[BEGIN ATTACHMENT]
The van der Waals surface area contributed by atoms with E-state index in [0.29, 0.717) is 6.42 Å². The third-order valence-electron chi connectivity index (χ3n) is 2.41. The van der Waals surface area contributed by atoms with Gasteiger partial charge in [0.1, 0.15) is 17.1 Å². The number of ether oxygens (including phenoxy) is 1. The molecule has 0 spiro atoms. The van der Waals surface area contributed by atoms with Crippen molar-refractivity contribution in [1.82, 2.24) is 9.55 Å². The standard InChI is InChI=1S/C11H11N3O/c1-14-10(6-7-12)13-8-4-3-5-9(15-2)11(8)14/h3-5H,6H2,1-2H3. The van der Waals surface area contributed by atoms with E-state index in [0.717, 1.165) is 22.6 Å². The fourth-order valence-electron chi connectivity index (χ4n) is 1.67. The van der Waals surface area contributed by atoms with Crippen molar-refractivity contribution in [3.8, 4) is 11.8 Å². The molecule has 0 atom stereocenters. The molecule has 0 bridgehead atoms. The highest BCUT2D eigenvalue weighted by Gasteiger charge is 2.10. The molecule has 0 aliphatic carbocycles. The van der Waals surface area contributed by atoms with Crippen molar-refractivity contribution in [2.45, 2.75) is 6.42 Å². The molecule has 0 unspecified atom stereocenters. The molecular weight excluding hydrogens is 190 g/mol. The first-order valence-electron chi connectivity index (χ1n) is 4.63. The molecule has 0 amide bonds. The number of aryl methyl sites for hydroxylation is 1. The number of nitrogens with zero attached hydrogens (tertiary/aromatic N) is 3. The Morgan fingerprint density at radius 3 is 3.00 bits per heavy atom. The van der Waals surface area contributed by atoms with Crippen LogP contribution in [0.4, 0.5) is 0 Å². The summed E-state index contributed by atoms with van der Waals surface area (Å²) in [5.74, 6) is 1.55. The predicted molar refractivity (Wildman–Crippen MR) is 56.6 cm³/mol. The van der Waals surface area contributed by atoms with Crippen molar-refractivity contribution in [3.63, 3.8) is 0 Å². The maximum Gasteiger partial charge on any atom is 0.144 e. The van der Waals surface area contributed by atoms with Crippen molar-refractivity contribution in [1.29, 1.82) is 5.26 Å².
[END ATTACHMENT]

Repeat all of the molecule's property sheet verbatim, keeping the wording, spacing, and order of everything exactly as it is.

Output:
The van der Waals surface area contributed by atoms with E-state index in [0.29, 0.717) is 6.42 Å². The third-order valence-electron chi connectivity index (χ3n) is 2.41. The van der Waals surface area contributed by atoms with Gasteiger partial charge in [0.1, 0.15) is 17.1 Å². The number of ether oxygens (including phenoxy) is 1. The molecule has 0 spiro atoms. The van der Waals surface area contributed by atoms with Crippen molar-refractivity contribution in [1.82, 2.24) is 9.55 Å². The standard InChI is InChI=1S/C11H11N3O/c1-14-10(6-7-12)13-8-4-3-5-9(15-2)11(8)14/h3-5H,6H2,1-2H3. The van der Waals surface area contributed by atoms with E-state index in [0.717, 1.165) is 22.6 Å². The fourth-order valence-electron chi connectivity index (χ4n) is 1.67. The van der Waals surface area contributed by atoms with Crippen molar-refractivity contribution in [3.8, 4) is 11.8 Å². The molecule has 0 atom stereocenters. The molecule has 0 bridgehead atoms. The highest BCUT2D eigenvalue weighted by Gasteiger charge is 2.10. The molecule has 0 aliphatic carbocycles. The van der Waals surface area contributed by atoms with Crippen molar-refractivity contribution in [2.45, 2.75) is 6.42 Å². The molecule has 0 unspecified atom stereocenters. The molecular weight excluding hydrogens is 190 g/mol. The first-order valence-electron chi connectivity index (χ1n) is 4.63. The molecule has 0 amide bonds. The number of aryl methyl sites for hydroxylation is 1. The number of nitrogens with zero attached hydrogens (tertiary/aromatic N) is 3. The Morgan fingerprint density at radius 3 is 3.00 bits per heavy atom. The van der Waals surface area contributed by atoms with Crippen LogP contribution in [0.4, 0.5) is 0 Å². The summed E-state index contributed by atoms with van der Waals surface area (Å²) in [5.74, 6) is 1.55. The predicted molar refractivity (Wildman–Crippen MR) is 56.6 cm³/mol. The van der Waals surface area contributed by atoms with Crippen molar-refractivity contribution in [3.63, 3.8) is 0 Å². The maximum Gasteiger partial charge on any atom is 0.144 e. The van der Waals surface area contributed by atoms with Crippen molar-refractivity contribution in [1.29, 1.82) is 5.26 Å².